The .NET framework provides functionalities to store locally data that is specific to a thread and application domain. It’s called TLS, stand for Thread Local Storage.
It means that a when you store data locally, a thread within an application domain cannot modify an object from another thread once they are stored locally. Even if the threads use the same objects, their values may be different.
There are two different ways to store thread specific data locally using either static fields or data slots.
Pros and cons
1. Static fields: If you know in compile time the type of your fields you can count on static fields that have a better performance and compile time type checking;
2. Data Slots: If your code just knows in run time the type to be used, the data slot is the option. The drawback is that the data is stored in Object type members, casts must be performed and the execution is slower than static fields as well.
1. Static Fields
To define static fields to be stored locally we must use the ThreadStaticAttribute attribute like the following code:
static int myLocal;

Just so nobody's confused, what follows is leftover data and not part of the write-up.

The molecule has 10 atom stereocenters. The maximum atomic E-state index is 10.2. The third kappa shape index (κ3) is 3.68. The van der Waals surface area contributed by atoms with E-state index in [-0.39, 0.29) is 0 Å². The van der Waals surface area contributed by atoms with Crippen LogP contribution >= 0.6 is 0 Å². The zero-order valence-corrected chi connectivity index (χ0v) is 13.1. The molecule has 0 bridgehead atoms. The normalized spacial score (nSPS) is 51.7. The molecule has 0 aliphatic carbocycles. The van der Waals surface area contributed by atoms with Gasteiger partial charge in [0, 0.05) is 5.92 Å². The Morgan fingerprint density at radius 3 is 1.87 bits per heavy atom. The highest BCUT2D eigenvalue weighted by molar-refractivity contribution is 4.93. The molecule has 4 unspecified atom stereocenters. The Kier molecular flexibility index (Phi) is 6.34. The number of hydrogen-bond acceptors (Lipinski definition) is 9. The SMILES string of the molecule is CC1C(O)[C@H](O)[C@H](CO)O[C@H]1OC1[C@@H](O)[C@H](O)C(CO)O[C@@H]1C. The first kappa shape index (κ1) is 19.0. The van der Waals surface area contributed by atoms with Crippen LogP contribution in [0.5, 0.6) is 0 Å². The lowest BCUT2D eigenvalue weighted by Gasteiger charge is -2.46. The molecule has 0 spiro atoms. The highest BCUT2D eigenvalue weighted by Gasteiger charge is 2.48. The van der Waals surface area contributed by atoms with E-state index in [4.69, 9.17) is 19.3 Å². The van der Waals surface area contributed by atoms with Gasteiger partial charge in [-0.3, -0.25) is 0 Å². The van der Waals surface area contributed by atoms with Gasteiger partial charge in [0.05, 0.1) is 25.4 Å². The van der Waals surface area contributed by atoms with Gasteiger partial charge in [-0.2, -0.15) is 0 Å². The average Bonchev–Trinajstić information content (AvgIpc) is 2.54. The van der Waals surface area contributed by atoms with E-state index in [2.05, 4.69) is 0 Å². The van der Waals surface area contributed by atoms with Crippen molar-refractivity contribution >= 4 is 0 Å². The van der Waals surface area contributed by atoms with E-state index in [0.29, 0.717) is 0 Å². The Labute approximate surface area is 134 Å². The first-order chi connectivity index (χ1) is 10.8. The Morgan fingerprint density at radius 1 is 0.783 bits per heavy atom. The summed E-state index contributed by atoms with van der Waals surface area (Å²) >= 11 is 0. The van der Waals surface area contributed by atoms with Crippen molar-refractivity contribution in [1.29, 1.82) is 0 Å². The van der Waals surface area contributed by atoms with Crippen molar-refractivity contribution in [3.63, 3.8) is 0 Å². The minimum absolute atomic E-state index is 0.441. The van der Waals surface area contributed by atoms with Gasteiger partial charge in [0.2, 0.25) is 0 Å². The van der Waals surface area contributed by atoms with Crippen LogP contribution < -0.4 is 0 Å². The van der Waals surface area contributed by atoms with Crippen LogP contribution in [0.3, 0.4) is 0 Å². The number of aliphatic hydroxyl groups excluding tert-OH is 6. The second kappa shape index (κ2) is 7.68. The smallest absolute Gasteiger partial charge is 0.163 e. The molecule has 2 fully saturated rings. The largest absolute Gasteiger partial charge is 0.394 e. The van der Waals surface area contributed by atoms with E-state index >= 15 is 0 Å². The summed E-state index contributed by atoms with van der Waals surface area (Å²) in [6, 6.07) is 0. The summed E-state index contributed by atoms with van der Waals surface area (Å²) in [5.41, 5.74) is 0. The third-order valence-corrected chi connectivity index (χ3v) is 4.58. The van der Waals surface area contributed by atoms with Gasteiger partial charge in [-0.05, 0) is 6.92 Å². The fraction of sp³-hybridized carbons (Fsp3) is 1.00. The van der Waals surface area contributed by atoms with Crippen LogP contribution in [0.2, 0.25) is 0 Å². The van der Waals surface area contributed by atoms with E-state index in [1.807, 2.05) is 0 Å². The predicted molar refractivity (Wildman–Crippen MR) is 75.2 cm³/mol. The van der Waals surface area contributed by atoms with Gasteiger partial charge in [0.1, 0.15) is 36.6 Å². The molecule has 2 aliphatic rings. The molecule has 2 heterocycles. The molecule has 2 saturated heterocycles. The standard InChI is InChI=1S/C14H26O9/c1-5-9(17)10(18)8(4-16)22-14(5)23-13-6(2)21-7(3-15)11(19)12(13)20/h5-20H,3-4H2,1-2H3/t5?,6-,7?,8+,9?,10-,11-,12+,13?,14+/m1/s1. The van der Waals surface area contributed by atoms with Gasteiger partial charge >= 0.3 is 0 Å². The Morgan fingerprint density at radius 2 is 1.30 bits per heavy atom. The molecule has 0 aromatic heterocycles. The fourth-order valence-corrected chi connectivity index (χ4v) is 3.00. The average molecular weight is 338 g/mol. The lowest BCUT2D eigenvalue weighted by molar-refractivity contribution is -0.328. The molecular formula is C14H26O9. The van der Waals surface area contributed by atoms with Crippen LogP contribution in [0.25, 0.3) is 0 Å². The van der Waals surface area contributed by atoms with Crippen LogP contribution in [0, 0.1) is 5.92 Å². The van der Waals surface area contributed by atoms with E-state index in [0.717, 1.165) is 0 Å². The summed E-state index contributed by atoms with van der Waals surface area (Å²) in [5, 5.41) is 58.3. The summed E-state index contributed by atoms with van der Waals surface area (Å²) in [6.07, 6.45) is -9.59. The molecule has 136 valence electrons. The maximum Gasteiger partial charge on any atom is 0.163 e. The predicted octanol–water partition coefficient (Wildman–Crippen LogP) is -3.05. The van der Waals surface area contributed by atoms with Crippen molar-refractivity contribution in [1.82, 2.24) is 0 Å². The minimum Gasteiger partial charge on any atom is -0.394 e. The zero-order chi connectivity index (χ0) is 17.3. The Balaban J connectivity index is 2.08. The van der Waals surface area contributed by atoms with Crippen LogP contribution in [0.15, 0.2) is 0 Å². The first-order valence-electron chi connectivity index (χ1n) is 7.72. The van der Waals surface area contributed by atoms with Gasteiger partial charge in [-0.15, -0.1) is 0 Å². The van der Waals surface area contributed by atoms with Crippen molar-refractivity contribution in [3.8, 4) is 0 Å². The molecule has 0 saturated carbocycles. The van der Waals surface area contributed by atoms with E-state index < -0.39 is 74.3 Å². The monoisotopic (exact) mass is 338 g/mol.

That’s the only difference between a shared object and an object that is unique to a thread and application domain.
2. Data Slots
Data slots can be named or unnamed. If two different components create data slots with the same name, you may have problems related to data integrity when accessing from the same thread. On the other hand, for unnamed data slots you have to keep an instance of it.
To create them, you must use static methods under the Thread object and are implemented by the LocalDataStoreSlot class.
Thread.AllocateNamedDataSlot(string): Allocates a named data slot. A name is expected as a parameter;
Thread.GetNamedDataSlot(string): Retrives a named data slot;
Thread.AllocateDataSlot(): Allocates an unnamed data slot.
To retrieve values from data slots, you use the following methods:
Thread.SetData(LocalDataStoreSlot, object): Stores an object type containing a value to the specified data slot;
Thread.GetData(LocalDataStoreSlot): Retrieves an object type containing the value stored.
A very important issue is that the class constructor will run when the first thread accesses the class. It means that if you use class constructors to initialize static local fields, only the fields from the first thread will be initialized properly. Reference type fields will be null and value types will be set to its default value.
If you have the option, give preference to use strongly-typed static fields. They will be checked in compile time and casts will be unnecessary, reducing the overhead. Static fields will have better performance over the data slots.
If you want to check the MSDN pages related to TLS, click here!